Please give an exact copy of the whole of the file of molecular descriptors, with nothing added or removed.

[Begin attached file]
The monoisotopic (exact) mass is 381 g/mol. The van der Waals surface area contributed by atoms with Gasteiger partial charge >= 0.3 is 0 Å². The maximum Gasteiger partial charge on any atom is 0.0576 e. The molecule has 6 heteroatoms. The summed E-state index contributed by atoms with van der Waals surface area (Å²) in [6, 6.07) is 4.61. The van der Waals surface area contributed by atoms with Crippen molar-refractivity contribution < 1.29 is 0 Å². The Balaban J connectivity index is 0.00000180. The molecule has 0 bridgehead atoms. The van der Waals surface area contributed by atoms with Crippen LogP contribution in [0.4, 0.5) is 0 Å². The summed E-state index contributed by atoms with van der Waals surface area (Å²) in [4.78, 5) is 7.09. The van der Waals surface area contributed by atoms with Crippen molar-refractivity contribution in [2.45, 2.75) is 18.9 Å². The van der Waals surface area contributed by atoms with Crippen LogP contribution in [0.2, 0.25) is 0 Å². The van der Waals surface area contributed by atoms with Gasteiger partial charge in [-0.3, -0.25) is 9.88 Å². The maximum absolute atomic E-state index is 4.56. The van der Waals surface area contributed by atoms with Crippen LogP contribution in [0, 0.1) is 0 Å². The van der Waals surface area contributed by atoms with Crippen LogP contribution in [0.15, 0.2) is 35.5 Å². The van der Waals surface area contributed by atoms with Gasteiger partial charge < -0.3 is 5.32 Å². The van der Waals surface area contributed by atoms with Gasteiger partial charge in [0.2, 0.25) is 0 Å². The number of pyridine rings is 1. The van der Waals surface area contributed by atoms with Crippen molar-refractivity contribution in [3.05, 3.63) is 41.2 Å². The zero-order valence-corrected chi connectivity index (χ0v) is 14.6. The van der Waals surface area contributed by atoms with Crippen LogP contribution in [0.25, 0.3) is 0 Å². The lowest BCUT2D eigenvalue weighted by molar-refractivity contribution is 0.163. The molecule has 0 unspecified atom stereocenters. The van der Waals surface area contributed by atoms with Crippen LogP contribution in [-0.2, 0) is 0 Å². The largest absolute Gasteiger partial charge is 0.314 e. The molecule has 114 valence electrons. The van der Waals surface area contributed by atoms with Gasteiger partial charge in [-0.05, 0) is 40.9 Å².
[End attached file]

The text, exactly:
The monoisotopic (exact) mass is 381 g/mol. The van der Waals surface area contributed by atoms with Gasteiger partial charge >= 0.3 is 0 Å². The maximum Gasteiger partial charge on any atom is 0.0576 e. The molecule has 6 heteroatoms. The summed E-state index contributed by atoms with van der Waals surface area (Å²) in [6, 6.07) is 4.61. The van der Waals surface area contributed by atoms with Crippen molar-refractivity contribution < 1.29 is 0 Å². The Balaban J connectivity index is 0.00000180. The molecule has 0 bridgehead atoms. The van der Waals surface area contributed by atoms with Crippen LogP contribution in [0.4, 0.5) is 0 Å². The summed E-state index contributed by atoms with van der Waals surface area (Å²) in [4.78, 5) is 7.09. The van der Waals surface area contributed by atoms with Crippen molar-refractivity contribution in [2.45, 2.75) is 18.9 Å². The van der Waals surface area contributed by atoms with Crippen LogP contribution in [0.2, 0.25) is 0 Å². The van der Waals surface area contributed by atoms with Gasteiger partial charge in [-0.3, -0.25) is 9.88 Å². The maximum absolute atomic E-state index is 4.56. The van der Waals surface area contributed by atoms with Crippen LogP contribution in [0, 0.1) is 0 Å². The van der Waals surface area contributed by atoms with Crippen LogP contribution in [0.15, 0.2) is 35.5 Å². The van der Waals surface area contributed by atoms with Gasteiger partial charge < -0.3 is 5.32 Å². The van der Waals surface area contributed by atoms with Gasteiger partial charge in [0.2, 0.25) is 0 Å². The number of pyridine rings is 1. The van der Waals surface area contributed by atoms with Crippen molar-refractivity contribution in [3.05, 3.63) is 41.2 Å². The zero-order valence-corrected chi connectivity index (χ0v) is 14.6. The van der Waals surface area contributed by atoms with Crippen LogP contribution in [0.25, 0.3) is 0 Å². The lowest BCUT2D eigenvalue weighted by molar-refractivity contribution is 0.163. The molecule has 0 unspecified atom stereocenters. The van der Waals surface area contributed by atoms with Crippen LogP contribution in [-0.2, 0) is 0 Å². The largest absolute Gasteiger partial charge is 0.314 e. The molecule has 114 valence electrons. The van der Waals surface area contributed by atoms with Gasteiger partial charge in [-0.05, 0) is 40.9 Å².